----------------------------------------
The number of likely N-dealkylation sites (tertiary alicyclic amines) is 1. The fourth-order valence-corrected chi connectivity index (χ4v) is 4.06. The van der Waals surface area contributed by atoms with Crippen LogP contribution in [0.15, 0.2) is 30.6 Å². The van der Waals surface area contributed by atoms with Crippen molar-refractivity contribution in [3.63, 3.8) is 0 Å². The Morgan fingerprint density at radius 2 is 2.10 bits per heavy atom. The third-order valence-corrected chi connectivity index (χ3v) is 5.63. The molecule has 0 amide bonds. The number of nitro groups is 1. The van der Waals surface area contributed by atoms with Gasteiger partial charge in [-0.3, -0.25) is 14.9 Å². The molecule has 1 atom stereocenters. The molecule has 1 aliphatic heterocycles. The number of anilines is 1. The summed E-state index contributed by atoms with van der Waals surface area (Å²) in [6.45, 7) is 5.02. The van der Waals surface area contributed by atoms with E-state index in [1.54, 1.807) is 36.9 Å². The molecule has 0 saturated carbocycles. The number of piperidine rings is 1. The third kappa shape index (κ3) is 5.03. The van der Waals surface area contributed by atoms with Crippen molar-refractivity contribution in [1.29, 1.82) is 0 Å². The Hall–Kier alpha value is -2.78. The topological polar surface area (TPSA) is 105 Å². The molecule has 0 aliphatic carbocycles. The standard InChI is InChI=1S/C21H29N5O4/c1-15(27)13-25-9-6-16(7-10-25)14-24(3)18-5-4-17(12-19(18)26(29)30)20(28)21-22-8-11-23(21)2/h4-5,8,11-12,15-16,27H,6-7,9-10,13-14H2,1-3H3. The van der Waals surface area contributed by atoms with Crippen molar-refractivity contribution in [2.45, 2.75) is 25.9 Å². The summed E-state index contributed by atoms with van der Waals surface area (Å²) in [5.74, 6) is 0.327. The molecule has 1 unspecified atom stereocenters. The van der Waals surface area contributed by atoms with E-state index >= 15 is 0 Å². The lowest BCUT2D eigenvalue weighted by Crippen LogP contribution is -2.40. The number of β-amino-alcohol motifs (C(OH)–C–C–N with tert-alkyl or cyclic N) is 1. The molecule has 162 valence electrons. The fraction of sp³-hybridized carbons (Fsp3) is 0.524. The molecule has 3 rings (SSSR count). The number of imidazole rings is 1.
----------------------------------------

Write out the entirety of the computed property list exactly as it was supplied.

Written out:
The number of likely N-dealkylation sites (tertiary alicyclic amines) is 1. The fourth-order valence-corrected chi connectivity index (χ4v) is 4.06. The van der Waals surface area contributed by atoms with Crippen LogP contribution in [0.15, 0.2) is 30.6 Å². The van der Waals surface area contributed by atoms with Crippen molar-refractivity contribution in [3.63, 3.8) is 0 Å². The Morgan fingerprint density at radius 2 is 2.10 bits per heavy atom. The third-order valence-corrected chi connectivity index (χ3v) is 5.63. The molecule has 0 amide bonds. The number of nitro groups is 1. The van der Waals surface area contributed by atoms with Gasteiger partial charge in [-0.3, -0.25) is 14.9 Å². The molecule has 1 atom stereocenters. The molecule has 1 aliphatic heterocycles. The number of anilines is 1. The summed E-state index contributed by atoms with van der Waals surface area (Å²) in [6.45, 7) is 5.02. The van der Waals surface area contributed by atoms with E-state index in [1.54, 1.807) is 36.9 Å². The molecule has 0 saturated carbocycles. The number of piperidine rings is 1. The third kappa shape index (κ3) is 5.03. The van der Waals surface area contributed by atoms with Crippen molar-refractivity contribution in [1.29, 1.82) is 0 Å². The Hall–Kier alpha value is -2.78. The topological polar surface area (TPSA) is 105 Å². The molecule has 0 aliphatic carbocycles. The standard InChI is InChI=1S/C21H29N5O4/c1-15(27)13-25-9-6-16(7-10-25)14-24(3)18-5-4-17(12-19(18)26(29)30)20(28)21-22-8-11-23(21)2/h4-5,8,11-12,15-16,27H,6-7,9-10,13-14H2,1-3H3. The van der Waals surface area contributed by atoms with Crippen molar-refractivity contribution in [2.45, 2.75) is 25.9 Å². The summed E-state index contributed by atoms with van der Waals surface area (Å²) in [5.74, 6) is 0.327. The molecule has 1 unspecified atom stereocenters. The van der Waals surface area contributed by atoms with E-state index >= 15 is 0 Å². The lowest BCUT2D eigenvalue weighted by Crippen LogP contribution is -2.40. The number of β-amino-alcohol motifs (C(OH)–C–C–N with tert-alkyl or cyclic N) is 1. The molecule has 162 valence electrons. The fraction of sp³-hybridized carbons (Fsp3) is 0.524. The molecule has 3 rings (SSSR count). The number of imidazole rings is 1.